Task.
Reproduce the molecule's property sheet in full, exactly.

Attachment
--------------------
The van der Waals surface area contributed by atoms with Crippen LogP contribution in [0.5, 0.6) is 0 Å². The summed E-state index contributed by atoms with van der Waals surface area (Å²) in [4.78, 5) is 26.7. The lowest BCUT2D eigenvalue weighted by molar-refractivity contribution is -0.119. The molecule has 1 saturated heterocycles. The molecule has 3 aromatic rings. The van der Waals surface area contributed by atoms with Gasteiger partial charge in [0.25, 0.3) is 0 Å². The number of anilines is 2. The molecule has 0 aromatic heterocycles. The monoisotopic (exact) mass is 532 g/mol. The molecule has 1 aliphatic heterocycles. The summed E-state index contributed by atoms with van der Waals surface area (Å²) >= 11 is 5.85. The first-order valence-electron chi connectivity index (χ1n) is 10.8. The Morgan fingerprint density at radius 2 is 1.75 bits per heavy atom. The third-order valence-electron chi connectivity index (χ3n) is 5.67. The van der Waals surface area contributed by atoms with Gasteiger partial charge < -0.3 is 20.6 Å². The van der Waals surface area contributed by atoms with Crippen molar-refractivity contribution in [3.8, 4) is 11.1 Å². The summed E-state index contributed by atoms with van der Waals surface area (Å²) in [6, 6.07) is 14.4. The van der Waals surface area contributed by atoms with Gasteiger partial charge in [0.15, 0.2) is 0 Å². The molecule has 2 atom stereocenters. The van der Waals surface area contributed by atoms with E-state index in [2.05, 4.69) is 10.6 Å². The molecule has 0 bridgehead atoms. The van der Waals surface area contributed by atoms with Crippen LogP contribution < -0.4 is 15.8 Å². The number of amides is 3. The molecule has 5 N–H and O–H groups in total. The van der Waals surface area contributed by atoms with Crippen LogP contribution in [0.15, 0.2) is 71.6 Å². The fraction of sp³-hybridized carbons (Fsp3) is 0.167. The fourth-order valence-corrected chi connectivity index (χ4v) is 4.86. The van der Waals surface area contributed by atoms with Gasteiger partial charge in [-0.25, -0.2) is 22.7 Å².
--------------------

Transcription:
The van der Waals surface area contributed by atoms with Crippen LogP contribution in [0.5, 0.6) is 0 Å². The summed E-state index contributed by atoms with van der Waals surface area (Å²) in [4.78, 5) is 26.7. The lowest BCUT2D eigenvalue weighted by molar-refractivity contribution is -0.119. The molecule has 1 saturated heterocycles. The molecule has 3 aromatic rings. The van der Waals surface area contributed by atoms with Gasteiger partial charge in [0.25, 0.3) is 0 Å². The number of anilines is 2. The molecule has 0 aromatic heterocycles. The monoisotopic (exact) mass is 532 g/mol. The molecule has 1 aliphatic heterocycles. The summed E-state index contributed by atoms with van der Waals surface area (Å²) >= 11 is 5.85. The first-order valence-electron chi connectivity index (χ1n) is 10.8. The Morgan fingerprint density at radius 2 is 1.75 bits per heavy atom. The third-order valence-electron chi connectivity index (χ3n) is 5.67. The van der Waals surface area contributed by atoms with Gasteiger partial charge < -0.3 is 20.6 Å². The van der Waals surface area contributed by atoms with Crippen molar-refractivity contribution in [3.8, 4) is 11.1 Å². The summed E-state index contributed by atoms with van der Waals surface area (Å²) in [6, 6.07) is 14.4. The van der Waals surface area contributed by atoms with Gasteiger partial charge in [0.15, 0.2) is 0 Å². The molecule has 2 atom stereocenters. The van der Waals surface area contributed by atoms with E-state index in [2.05, 4.69) is 10.6 Å². The molecule has 0 bridgehead atoms. The van der Waals surface area contributed by atoms with Crippen LogP contribution < -0.4 is 15.8 Å². The number of amides is 3. The molecule has 5 N–H and O–H groups in total. The van der Waals surface area contributed by atoms with Crippen LogP contribution in [0.15, 0.2) is 71.6 Å². The fraction of sp³-hybridized carbons (Fsp3) is 0.167. The fourth-order valence-corrected chi connectivity index (χ4v) is 4.86. The van der Waals surface area contributed by atoms with Gasteiger partial charge in [-0.25, -0.2) is 22.7 Å².